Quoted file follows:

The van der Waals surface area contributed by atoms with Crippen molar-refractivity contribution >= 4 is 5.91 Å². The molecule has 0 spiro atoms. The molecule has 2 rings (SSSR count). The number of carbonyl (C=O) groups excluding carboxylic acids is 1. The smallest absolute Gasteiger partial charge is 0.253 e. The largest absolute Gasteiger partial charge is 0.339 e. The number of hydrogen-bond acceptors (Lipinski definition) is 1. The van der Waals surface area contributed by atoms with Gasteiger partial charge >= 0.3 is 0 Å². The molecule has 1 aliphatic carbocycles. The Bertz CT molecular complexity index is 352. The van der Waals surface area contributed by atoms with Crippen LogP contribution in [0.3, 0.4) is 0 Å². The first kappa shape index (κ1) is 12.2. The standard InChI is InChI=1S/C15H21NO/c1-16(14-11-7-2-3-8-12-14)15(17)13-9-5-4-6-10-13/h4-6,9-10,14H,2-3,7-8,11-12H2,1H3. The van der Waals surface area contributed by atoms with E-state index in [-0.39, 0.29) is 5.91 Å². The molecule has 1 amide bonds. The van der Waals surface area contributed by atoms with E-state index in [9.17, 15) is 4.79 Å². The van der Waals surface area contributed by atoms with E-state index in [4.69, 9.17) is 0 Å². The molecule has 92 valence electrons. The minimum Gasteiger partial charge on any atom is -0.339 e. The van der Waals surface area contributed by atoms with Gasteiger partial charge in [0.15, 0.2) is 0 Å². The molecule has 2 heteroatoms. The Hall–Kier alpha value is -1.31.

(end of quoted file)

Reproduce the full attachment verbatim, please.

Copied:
The van der Waals surface area contributed by atoms with Crippen molar-refractivity contribution >= 4 is 5.91 Å². The molecule has 0 spiro atoms. The molecule has 2 rings (SSSR count). The number of carbonyl (C=O) groups excluding carboxylic acids is 1. The smallest absolute Gasteiger partial charge is 0.253 e. The largest absolute Gasteiger partial charge is 0.339 e. The number of hydrogen-bond acceptors (Lipinski definition) is 1. The van der Waals surface area contributed by atoms with Gasteiger partial charge >= 0.3 is 0 Å². The molecule has 1 aliphatic carbocycles. The Bertz CT molecular complexity index is 352. The van der Waals surface area contributed by atoms with Crippen LogP contribution in [0.3, 0.4) is 0 Å². The first kappa shape index (κ1) is 12.2. The standard InChI is InChI=1S/C15H21NO/c1-16(14-11-7-2-3-8-12-14)15(17)13-9-5-4-6-10-13/h4-6,9-10,14H,2-3,7-8,11-12H2,1H3. The van der Waals surface area contributed by atoms with E-state index in [-0.39, 0.29) is 5.91 Å². The molecule has 1 amide bonds. The van der Waals surface area contributed by atoms with E-state index in [9.17, 15) is 4.79 Å². The van der Waals surface area contributed by atoms with E-state index in [4.69, 9.17) is 0 Å². The molecule has 92 valence electrons. The minimum Gasteiger partial charge on any atom is -0.339 e. The van der Waals surface area contributed by atoms with Gasteiger partial charge in [0.15, 0.2) is 0 Å². The molecule has 2 heteroatoms. The Hall–Kier alpha value is -1.31.